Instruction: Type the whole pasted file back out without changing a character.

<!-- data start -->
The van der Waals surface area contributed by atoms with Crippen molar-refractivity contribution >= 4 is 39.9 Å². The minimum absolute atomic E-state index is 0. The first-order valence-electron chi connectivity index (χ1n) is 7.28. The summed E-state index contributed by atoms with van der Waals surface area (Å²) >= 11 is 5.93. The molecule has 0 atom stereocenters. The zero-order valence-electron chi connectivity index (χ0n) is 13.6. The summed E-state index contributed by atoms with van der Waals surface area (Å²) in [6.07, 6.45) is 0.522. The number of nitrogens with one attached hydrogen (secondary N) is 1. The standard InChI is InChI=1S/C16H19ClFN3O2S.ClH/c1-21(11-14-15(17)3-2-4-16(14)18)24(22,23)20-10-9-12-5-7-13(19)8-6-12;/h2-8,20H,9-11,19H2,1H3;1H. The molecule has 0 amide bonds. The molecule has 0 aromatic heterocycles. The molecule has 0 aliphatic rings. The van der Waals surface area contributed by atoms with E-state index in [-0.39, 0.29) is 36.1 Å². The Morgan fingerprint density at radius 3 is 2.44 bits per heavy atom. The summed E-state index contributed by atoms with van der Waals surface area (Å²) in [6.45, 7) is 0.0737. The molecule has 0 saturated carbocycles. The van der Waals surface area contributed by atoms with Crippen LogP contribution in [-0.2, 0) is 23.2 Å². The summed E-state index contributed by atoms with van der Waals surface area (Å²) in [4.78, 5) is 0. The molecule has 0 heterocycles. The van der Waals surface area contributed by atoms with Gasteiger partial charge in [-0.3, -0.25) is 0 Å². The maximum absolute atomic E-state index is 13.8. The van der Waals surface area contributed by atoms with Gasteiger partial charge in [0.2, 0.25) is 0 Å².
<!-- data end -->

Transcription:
The van der Waals surface area contributed by atoms with Crippen molar-refractivity contribution >= 4 is 39.9 Å². The minimum absolute atomic E-state index is 0. The first-order valence-electron chi connectivity index (χ1n) is 7.28. The summed E-state index contributed by atoms with van der Waals surface area (Å²) >= 11 is 5.93. The molecule has 0 atom stereocenters. The zero-order valence-electron chi connectivity index (χ0n) is 13.6. The summed E-state index contributed by atoms with van der Waals surface area (Å²) in [6.07, 6.45) is 0.522. The number of nitrogens with one attached hydrogen (secondary N) is 1. The standard InChI is InChI=1S/C16H19ClFN3O2S.ClH/c1-21(11-14-15(17)3-2-4-16(14)18)24(22,23)20-10-9-12-5-7-13(19)8-6-12;/h2-8,20H,9-11,19H2,1H3;1H. The molecule has 0 amide bonds. The molecule has 0 aromatic heterocycles. The molecule has 0 aliphatic rings. The van der Waals surface area contributed by atoms with E-state index in [-0.39, 0.29) is 36.1 Å². The Morgan fingerprint density at radius 3 is 2.44 bits per heavy atom. The summed E-state index contributed by atoms with van der Waals surface area (Å²) in [6.45, 7) is 0.0737. The molecule has 0 saturated carbocycles. The van der Waals surface area contributed by atoms with Crippen LogP contribution in [-0.2, 0) is 23.2 Å². The summed E-state index contributed by atoms with van der Waals surface area (Å²) in [4.78, 5) is 0. The molecule has 0 heterocycles. The van der Waals surface area contributed by atoms with Gasteiger partial charge in [-0.3, -0.25) is 0 Å². The maximum absolute atomic E-state index is 13.8. The van der Waals surface area contributed by atoms with Gasteiger partial charge in [0.2, 0.25) is 0 Å².